Most of New Zealand's workforce is in line for a "virtual" pay cut this year, says a recruitment specialist.
The reason: wages are failing to keep pace with inflation.
Shannon Barlow, Frog Recruitment managing director, said the misalignment between inflation and wages paints a worrying picture for our workforce.
"The result is people are going backwards with their budgeting; they're taking 'virtual' pay cuts," she said.
Global inflation continues to rise as central banks hike interest rates in response to earlier Covid-related stimulus, supply chain struggles and the war in Ukraine.
In New Zealand, inflation rose 7.3 per cent in the June 2022 quarter - its highest increase since 1990.
However, wage inflation only rose 3 per cent in the March quarter, according to Stats NZ.
A survey conducted by Frog Recruitment of more than 950 Kiwi workers this month found more than 80 per cent of workers had either not had a pay increase this year (40.9 per cent), or their pay increase fell short of the inflation rate (41 per cent).
Of the respondents who had had a pay rise in 2022, 72.2 per cent of them said the extra money didn't cover both the higher cost of food and petrol.
"We are hearing more stories of people not making ends meet and going without the essentials such as food and petrol," Barlow said.
"The impact of these higher bills is creating increased anxiety for people."
Almost half (48.4 per cent) of those surveyed said they felt increased anxiety about their cost of living situation.
Meanwhile, 24.5 per cent of people said they hadn't noticed any impact on their lifestyle as a result of the increased costs of food and petrol. A further 27 per cent said they had adjusted their spending by making minor lifestyle changes.
Stats NZ's quarterly Consumer Price Index revealed petrol prices increased 32 per cent in the year to the June 2022 quarter.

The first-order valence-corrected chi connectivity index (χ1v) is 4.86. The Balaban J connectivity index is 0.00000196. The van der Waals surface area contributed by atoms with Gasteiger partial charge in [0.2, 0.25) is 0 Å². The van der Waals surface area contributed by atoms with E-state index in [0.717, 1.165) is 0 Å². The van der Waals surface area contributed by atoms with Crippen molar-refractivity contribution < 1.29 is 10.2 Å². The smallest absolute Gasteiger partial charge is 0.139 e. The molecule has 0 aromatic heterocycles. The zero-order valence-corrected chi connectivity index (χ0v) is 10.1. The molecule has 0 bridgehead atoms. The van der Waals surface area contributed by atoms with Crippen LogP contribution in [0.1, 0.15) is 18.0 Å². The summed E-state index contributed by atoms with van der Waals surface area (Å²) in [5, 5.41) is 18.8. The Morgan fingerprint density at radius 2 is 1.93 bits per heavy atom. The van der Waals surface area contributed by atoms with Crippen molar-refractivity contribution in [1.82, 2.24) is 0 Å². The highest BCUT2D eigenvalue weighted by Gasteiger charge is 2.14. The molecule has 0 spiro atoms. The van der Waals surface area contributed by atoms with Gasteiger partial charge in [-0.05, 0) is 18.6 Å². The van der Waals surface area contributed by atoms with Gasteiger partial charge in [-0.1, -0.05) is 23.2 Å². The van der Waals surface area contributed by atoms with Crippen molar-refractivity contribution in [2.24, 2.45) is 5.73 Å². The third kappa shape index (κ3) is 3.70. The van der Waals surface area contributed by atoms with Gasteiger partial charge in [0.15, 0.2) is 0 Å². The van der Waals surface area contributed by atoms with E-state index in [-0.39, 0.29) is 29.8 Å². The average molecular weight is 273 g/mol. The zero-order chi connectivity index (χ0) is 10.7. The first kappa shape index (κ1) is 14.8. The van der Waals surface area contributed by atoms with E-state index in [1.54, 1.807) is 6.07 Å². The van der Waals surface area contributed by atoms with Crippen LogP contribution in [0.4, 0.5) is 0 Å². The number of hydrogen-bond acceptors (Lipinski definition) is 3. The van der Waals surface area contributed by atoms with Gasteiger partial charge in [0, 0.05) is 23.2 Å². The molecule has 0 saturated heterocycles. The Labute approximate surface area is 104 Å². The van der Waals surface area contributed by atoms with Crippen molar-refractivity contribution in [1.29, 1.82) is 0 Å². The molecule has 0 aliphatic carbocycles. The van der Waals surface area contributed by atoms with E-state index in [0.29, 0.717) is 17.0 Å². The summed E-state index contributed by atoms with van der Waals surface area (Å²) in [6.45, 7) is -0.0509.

This was the largest annual increase since the June 1985 quarter.
Annual food price inflation also remains high, rising 6.6 per cent in June 2022 compared with June 2021.
Grocery food was the biggest contributor to the movement, having risen 7.6 per cent in the 12-month period.
Barlow said while some organisations have little movement in their bottom line for wage increases, there were other alternatives to help staff.
"Organising one-off food bags for loyal workers, offering grocery and petrol vouchers, or even giving up your car park for a temporary period to an employee who may be paying more for theirs, can make a big difference to people who are struggling - financially and mentally," she said.
"It's an inevitability that many will lose people to their competitors, to Australia or further afield. If employers cannot afford to keep up with market rates for salaries, can they afford to stay in business against competition who can?"
Barlow said she was optimistic however that a wage adjustment was around the corner.
"We've got employers scrambling for workers and it's obvious we are in a candidate's market right now," Barlow said.
"Employees keep our businesses turning over. It's vital to pay fairly and accordingly."